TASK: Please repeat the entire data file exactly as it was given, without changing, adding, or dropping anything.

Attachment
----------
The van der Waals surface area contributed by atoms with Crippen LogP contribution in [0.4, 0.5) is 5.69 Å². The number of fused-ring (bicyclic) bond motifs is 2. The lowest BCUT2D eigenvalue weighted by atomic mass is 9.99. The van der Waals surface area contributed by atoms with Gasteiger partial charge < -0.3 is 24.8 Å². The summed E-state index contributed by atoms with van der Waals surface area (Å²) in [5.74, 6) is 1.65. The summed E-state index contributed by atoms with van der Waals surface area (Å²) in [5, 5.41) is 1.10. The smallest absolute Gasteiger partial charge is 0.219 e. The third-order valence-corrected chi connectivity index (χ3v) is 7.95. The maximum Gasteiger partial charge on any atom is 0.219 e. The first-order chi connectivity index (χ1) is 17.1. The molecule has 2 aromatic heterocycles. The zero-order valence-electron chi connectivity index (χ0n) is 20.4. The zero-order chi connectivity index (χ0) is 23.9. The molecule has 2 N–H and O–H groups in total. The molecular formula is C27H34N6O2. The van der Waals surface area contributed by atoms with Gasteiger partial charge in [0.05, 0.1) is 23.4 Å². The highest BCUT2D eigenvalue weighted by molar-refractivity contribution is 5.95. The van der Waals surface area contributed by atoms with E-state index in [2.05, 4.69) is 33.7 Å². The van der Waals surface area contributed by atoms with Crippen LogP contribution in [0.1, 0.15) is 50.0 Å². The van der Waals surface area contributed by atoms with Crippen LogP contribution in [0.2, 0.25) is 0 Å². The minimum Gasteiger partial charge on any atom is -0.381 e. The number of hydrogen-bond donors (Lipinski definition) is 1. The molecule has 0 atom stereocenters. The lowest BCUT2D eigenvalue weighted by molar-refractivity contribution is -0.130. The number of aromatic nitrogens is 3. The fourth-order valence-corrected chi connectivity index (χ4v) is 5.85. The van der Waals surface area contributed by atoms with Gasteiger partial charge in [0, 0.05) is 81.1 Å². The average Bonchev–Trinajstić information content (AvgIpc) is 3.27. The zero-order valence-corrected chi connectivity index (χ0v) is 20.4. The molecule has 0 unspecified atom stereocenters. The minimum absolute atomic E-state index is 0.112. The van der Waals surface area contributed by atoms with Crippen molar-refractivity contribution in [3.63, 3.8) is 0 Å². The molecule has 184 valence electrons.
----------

The van der Waals surface area contributed by atoms with Crippen LogP contribution in [0.4, 0.5) is 5.69 Å². The number of fused-ring (bicyclic) bond motifs is 2. The lowest BCUT2D eigenvalue weighted by atomic mass is 9.99. The van der Waals surface area contributed by atoms with Gasteiger partial charge < -0.3 is 24.8 Å². The summed E-state index contributed by atoms with van der Waals surface area (Å²) in [5.74, 6) is 1.65. The summed E-state index contributed by atoms with van der Waals surface area (Å²) in [5, 5.41) is 1.10. The smallest absolute Gasteiger partial charge is 0.219 e. The third-order valence-corrected chi connectivity index (χ3v) is 7.95. The maximum Gasteiger partial charge on any atom is 0.219 e. The first-order chi connectivity index (χ1) is 17.1. The molecule has 2 aromatic heterocycles. The zero-order valence-electron chi connectivity index (χ0n) is 20.4. The zero-order chi connectivity index (χ0) is 23.9. The molecule has 2 N–H and O–H groups in total. The molecular formula is C27H34N6O2. The van der Waals surface area contributed by atoms with Gasteiger partial charge in [0.05, 0.1) is 23.4 Å². The highest BCUT2D eigenvalue weighted by molar-refractivity contribution is 5.95. The van der Waals surface area contributed by atoms with E-state index in [2.05, 4.69) is 33.7 Å². The van der Waals surface area contributed by atoms with Crippen LogP contribution in [0.1, 0.15) is 50.0 Å². The van der Waals surface area contributed by atoms with Crippen LogP contribution in [0.2, 0.25) is 0 Å². The minimum Gasteiger partial charge on any atom is -0.381 e. The number of hydrogen-bond donors (Lipinski definition) is 1. The molecule has 0 atom stereocenters. The lowest BCUT2D eigenvalue weighted by molar-refractivity contribution is -0.130. The number of aromatic nitrogens is 3. The fourth-order valence-corrected chi connectivity index (χ4v) is 5.85. The van der Waals surface area contributed by atoms with Gasteiger partial charge in [0, 0.05) is 81.1 Å². The average Bonchev–Trinajstić information content (AvgIpc) is 3.27. The zero-order valence-corrected chi connectivity index (χ0v) is 20.4. The molecule has 0 unspecified atom stereocenters. The minimum absolute atomic E-state index is 0.112. The van der Waals surface area contributed by atoms with Crippen molar-refractivity contribution in [3.63, 3.8) is 0 Å². The molecule has 184 valence electrons.